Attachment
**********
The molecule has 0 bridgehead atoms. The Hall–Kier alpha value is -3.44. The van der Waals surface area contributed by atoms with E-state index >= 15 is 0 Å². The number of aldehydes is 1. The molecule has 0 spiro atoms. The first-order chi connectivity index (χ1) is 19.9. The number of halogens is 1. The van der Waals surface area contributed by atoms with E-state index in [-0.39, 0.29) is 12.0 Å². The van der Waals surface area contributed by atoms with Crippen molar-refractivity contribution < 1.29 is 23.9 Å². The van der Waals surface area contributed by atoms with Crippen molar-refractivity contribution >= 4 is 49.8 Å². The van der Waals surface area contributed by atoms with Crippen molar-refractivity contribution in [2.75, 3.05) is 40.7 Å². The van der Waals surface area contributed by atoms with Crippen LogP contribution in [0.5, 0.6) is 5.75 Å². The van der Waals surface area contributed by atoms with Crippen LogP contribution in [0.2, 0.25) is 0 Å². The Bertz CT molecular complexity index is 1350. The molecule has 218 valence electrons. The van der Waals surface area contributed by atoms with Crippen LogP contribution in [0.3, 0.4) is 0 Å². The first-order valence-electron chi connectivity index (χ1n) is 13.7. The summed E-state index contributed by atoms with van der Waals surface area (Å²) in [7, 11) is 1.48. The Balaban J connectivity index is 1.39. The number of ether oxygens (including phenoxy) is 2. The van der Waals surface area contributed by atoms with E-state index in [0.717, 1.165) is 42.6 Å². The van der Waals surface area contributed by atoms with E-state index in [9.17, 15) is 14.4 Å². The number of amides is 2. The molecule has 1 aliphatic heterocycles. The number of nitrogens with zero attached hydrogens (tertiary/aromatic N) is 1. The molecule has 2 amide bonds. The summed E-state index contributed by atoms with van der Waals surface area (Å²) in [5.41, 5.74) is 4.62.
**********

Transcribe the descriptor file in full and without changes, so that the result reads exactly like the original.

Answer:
The molecule has 0 bridgehead atoms. The Hall–Kier alpha value is -3.44. The van der Waals surface area contributed by atoms with E-state index >= 15 is 0 Å². The number of aldehydes is 1. The molecule has 0 spiro atoms. The first-order chi connectivity index (χ1) is 19.9. The number of halogens is 1. The van der Waals surface area contributed by atoms with E-state index in [-0.39, 0.29) is 12.0 Å². The van der Waals surface area contributed by atoms with Crippen molar-refractivity contribution < 1.29 is 23.9 Å². The van der Waals surface area contributed by atoms with Crippen molar-refractivity contribution >= 4 is 49.8 Å². The van der Waals surface area contributed by atoms with Crippen molar-refractivity contribution in [2.75, 3.05) is 40.7 Å². The van der Waals surface area contributed by atoms with Crippen LogP contribution in [0.5, 0.6) is 5.75 Å². The van der Waals surface area contributed by atoms with Crippen LogP contribution in [0.2, 0.25) is 0 Å². The Bertz CT molecular complexity index is 1350. The molecule has 218 valence electrons. The van der Waals surface area contributed by atoms with Crippen LogP contribution in [0.3, 0.4) is 0 Å². The first-order valence-electron chi connectivity index (χ1n) is 13.7. The summed E-state index contributed by atoms with van der Waals surface area (Å²) in [7, 11) is 1.48. The Balaban J connectivity index is 1.39. The number of ether oxygens (including phenoxy) is 2. The van der Waals surface area contributed by atoms with E-state index in [0.717, 1.165) is 42.6 Å². The van der Waals surface area contributed by atoms with E-state index in [9.17, 15) is 14.4 Å². The number of amides is 2. The molecule has 1 aliphatic heterocycles. The number of nitrogens with zero attached hydrogens (tertiary/aromatic N) is 1. The molecule has 2 amide bonds. The summed E-state index contributed by atoms with van der Waals surface area (Å²) in [5.41, 5.74) is 4.62.